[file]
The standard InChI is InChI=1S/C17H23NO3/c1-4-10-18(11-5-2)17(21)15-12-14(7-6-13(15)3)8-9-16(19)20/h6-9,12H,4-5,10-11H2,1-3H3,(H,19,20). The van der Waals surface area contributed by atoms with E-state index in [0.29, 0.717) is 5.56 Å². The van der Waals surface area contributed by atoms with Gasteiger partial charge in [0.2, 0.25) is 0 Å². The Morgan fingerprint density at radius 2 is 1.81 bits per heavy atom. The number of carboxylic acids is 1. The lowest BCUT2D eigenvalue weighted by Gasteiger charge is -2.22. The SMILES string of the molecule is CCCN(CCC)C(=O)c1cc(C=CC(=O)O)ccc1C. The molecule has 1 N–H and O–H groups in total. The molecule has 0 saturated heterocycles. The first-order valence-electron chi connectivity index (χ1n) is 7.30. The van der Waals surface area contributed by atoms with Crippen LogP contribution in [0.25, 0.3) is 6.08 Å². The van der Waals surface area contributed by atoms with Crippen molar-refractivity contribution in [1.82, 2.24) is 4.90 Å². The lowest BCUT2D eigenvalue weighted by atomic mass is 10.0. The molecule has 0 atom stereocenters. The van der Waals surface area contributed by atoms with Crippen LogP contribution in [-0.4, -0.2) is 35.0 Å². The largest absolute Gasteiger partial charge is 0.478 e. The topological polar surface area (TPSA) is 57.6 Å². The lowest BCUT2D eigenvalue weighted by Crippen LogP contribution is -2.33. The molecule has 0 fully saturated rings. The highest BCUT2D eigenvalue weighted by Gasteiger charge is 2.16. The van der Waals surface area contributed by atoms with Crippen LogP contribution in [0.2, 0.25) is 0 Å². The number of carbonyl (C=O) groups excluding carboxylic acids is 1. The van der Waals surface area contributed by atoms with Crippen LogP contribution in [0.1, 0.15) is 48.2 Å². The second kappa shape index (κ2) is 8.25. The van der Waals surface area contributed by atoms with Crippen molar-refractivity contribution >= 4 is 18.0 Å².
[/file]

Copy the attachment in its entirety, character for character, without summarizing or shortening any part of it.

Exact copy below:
The standard InChI is InChI=1S/C17H23NO3/c1-4-10-18(11-5-2)17(21)15-12-14(7-6-13(15)3)8-9-16(19)20/h6-9,12H,4-5,10-11H2,1-3H3,(H,19,20). The van der Waals surface area contributed by atoms with E-state index in [0.29, 0.717) is 5.56 Å². The van der Waals surface area contributed by atoms with Gasteiger partial charge in [0.2, 0.25) is 0 Å². The Morgan fingerprint density at radius 2 is 1.81 bits per heavy atom. The number of carboxylic acids is 1. The lowest BCUT2D eigenvalue weighted by Gasteiger charge is -2.22. The SMILES string of the molecule is CCCN(CCC)C(=O)c1cc(C=CC(=O)O)ccc1C. The molecule has 1 N–H and O–H groups in total. The molecule has 0 saturated heterocycles. The first-order valence-electron chi connectivity index (χ1n) is 7.30. The van der Waals surface area contributed by atoms with Crippen LogP contribution in [0.25, 0.3) is 6.08 Å². The van der Waals surface area contributed by atoms with Crippen molar-refractivity contribution in [1.82, 2.24) is 4.90 Å². The lowest BCUT2D eigenvalue weighted by atomic mass is 10.0. The molecule has 0 atom stereocenters. The van der Waals surface area contributed by atoms with Crippen LogP contribution in [-0.4, -0.2) is 35.0 Å². The largest absolute Gasteiger partial charge is 0.478 e. The topological polar surface area (TPSA) is 57.6 Å². The lowest BCUT2D eigenvalue weighted by Crippen LogP contribution is -2.33. The molecule has 0 fully saturated rings. The highest BCUT2D eigenvalue weighted by Gasteiger charge is 2.16. The van der Waals surface area contributed by atoms with Crippen LogP contribution in [0.2, 0.25) is 0 Å². The number of carbonyl (C=O) groups excluding carboxylic acids is 1. The van der Waals surface area contributed by atoms with Crippen LogP contribution in [0.1, 0.15) is 48.2 Å². The second kappa shape index (κ2) is 8.25. The van der Waals surface area contributed by atoms with Crippen molar-refractivity contribution >= 4 is 18.0 Å².